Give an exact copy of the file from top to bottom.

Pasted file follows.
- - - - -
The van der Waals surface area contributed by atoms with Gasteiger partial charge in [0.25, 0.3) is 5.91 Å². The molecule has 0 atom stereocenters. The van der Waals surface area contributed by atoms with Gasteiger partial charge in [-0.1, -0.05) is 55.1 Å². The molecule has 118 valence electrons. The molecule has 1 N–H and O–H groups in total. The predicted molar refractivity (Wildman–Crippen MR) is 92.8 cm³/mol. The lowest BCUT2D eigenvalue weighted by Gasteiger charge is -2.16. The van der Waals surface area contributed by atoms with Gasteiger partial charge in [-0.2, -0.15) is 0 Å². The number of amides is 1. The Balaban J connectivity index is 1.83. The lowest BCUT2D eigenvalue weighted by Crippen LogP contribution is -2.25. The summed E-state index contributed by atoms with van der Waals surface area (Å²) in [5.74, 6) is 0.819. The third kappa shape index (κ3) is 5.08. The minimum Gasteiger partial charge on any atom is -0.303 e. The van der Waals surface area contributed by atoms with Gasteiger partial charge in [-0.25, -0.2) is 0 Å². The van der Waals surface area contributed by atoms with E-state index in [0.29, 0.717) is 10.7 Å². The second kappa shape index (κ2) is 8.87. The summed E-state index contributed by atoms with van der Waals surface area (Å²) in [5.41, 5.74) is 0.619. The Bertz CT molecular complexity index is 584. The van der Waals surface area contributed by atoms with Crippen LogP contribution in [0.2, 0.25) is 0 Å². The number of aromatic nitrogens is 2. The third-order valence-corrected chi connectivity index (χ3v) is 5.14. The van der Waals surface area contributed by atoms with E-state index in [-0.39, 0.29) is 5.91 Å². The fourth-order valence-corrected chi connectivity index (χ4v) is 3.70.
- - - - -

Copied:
The van der Waals surface area contributed by atoms with Gasteiger partial charge in [0.25, 0.3) is 5.91 Å². The molecule has 0 atom stereocenters. The van der Waals surface area contributed by atoms with Gasteiger partial charge in [-0.1, -0.05) is 55.1 Å². The molecule has 118 valence electrons. The molecule has 1 N–H and O–H groups in total. The predicted molar refractivity (Wildman–Crippen MR) is 92.8 cm³/mol. The lowest BCUT2D eigenvalue weighted by Gasteiger charge is -2.16. The van der Waals surface area contributed by atoms with Gasteiger partial charge in [-0.2, -0.15) is 0 Å². The number of amides is 1. The Balaban J connectivity index is 1.83. The lowest BCUT2D eigenvalue weighted by Crippen LogP contribution is -2.25. The summed E-state index contributed by atoms with van der Waals surface area (Å²) in [5.74, 6) is 0.819. The third kappa shape index (κ3) is 5.08. The minimum Gasteiger partial charge on any atom is -0.303 e. The van der Waals surface area contributed by atoms with Gasteiger partial charge in [-0.25, -0.2) is 0 Å². The van der Waals surface area contributed by atoms with E-state index in [0.29, 0.717) is 10.7 Å². The second kappa shape index (κ2) is 8.87. The summed E-state index contributed by atoms with van der Waals surface area (Å²) in [5.41, 5.74) is 0.619. The Bertz CT molecular complexity index is 584. The van der Waals surface area contributed by atoms with Crippen LogP contribution in [0.2, 0.25) is 0 Å². The number of aromatic nitrogens is 2. The third-order valence-corrected chi connectivity index (χ3v) is 5.14. The van der Waals surface area contributed by atoms with E-state index in [-0.39, 0.29) is 5.91 Å². The fourth-order valence-corrected chi connectivity index (χ4v) is 3.70.